Museum exhibits you can eat: Navajo chef ‘curates’ history with cuisine
Tuesday, Nov. 22, 2016
WASHINGTON – Classic French, Italian and Japanese food are all highly regarded in the culinary community, but traditional Native American dishes?
“Where are the classic dishes that Native people have been making?” asks chef Freddie Bitsoie, executive chef at Mitsitam Cafe in the National Museum of the American Indian in Washington, D.C. “I want to tell a story with my dishes … and have these dishes be respected.”
That’s especially true this Thanksgiving, as the Navajo chef prepares for his first big event as head of the museum kitchen.
Clam soup recipe
Freddie Bitsoie’s “signature” recipe is a modernized version of the clam dish that New England tribes may have prepared. (Serves 4-6)
Place the leeks, onions, garlic, bay leaves, thyme and a tablespoon of olive oil in a pot. Cook until translucent. (Do not brown, add water if caramelization occurs).
Add the diced potatoes and sunchokes, then add enough chicken stock to cover everything in the pot. Bring to a boil, then reduce heat to a simmer and cook until the potatoes and sunchokes are tender. (The sunchokes will foam as they cook, like beans.)
Add the clams with juice, simmer for another minute, then serve.
His Thanksgiving Day menu at the museum will be a combination “what you’d think of as traditional American Thanksgiving dishes, but with a twist” and those that tell stories, like how tribal traditions in Nova Scotia became New England clam chowder.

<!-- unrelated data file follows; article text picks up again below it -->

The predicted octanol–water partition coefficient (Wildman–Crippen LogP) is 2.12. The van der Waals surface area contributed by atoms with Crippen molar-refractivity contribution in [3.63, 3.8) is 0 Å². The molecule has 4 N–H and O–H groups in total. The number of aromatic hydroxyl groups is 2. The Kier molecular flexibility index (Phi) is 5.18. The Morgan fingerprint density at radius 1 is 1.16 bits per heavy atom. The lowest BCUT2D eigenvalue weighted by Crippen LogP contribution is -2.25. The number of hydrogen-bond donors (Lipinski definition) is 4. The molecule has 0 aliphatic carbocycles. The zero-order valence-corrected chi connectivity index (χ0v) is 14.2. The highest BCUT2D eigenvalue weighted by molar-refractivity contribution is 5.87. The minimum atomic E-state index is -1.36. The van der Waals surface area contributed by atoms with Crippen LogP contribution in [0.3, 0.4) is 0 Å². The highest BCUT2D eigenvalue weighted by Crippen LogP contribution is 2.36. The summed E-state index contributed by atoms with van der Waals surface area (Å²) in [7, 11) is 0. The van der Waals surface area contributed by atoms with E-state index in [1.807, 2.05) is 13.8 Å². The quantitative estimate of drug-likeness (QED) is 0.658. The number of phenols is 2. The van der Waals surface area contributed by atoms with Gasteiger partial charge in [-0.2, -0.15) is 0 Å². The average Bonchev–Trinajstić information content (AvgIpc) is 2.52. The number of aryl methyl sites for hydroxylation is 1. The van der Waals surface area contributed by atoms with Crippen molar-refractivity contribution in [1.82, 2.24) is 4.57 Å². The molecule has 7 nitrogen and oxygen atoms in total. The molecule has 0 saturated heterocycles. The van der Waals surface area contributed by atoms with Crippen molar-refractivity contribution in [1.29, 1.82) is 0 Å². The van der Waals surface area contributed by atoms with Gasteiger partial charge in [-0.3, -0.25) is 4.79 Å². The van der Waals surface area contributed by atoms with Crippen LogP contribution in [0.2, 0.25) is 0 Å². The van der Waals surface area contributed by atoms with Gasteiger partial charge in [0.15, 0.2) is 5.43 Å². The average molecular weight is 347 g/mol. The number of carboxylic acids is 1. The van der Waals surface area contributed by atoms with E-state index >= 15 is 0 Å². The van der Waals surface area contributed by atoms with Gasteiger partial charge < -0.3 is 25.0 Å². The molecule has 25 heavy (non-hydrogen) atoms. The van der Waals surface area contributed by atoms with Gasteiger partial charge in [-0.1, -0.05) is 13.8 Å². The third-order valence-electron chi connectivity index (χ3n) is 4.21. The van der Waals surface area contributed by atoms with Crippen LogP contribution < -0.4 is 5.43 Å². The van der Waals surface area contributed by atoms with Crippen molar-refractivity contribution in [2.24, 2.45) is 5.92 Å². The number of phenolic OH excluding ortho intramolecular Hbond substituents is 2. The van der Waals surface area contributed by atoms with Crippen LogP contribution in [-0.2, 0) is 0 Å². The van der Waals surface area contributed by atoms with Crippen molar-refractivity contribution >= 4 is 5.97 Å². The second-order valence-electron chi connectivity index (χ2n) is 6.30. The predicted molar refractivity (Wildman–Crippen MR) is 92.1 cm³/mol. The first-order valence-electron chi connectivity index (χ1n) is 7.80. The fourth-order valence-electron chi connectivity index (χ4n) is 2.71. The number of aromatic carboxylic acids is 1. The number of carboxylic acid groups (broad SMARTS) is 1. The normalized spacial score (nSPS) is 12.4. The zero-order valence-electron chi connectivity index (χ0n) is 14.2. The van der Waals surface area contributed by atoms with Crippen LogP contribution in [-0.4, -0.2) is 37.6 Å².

“When people come here my job is to give that representation for every tribe out there, and that’s kind of a heavy thing,” Bitsoie said. “It kind of unofficially makes me a food curator for a Native American food exhibition.”
It’s been a long journey from the Navajo Nation, where Bitsoie was born and taught himself to cook at a young age by watching cooking shows on PBS, to the “absolute dream job” that brought him to D.C. just three months ago.
“Living on the reservation we only had access to five television stations,” Bitsoie said. “I had no inkling of being a chef … but I would watch the cooking shows all day.”
Bitsoie and his family moved around throughout his childhood, living in Utah, New Mexico and Arizona before settling in New Mexico. He attended the Gallup branch of the University of New Mexico so he could be close to his family.
He said he “had no idea what I wanted to major in at first,” but something clicked in his first anthropology class. Bitsoie majored in anthropology and minored in art history, “and little did I know that those two disciplines would guide me toward food.”
When a professor pulled him aside to point out all his essays had a connection to food preparation, preservation or cultivation, Bitsoie “kind of blew it off.”
“But when I went home, I turned on my kitchen light and there were my pots hanging from the ceiling, my KitchenAid mixer was on the counter and I thought: Are there any other college kids who have a kitchen like this?” he said.
He soon “took the plunge” and enrolled in the Scottsdale Culinary Institute. He appreciates the technical skills he learned, but wanted to “enrich my understanding about food history from an academic perspective.” So Bitsoie went back to his anthropology roots and began researching Native food preparation techniques.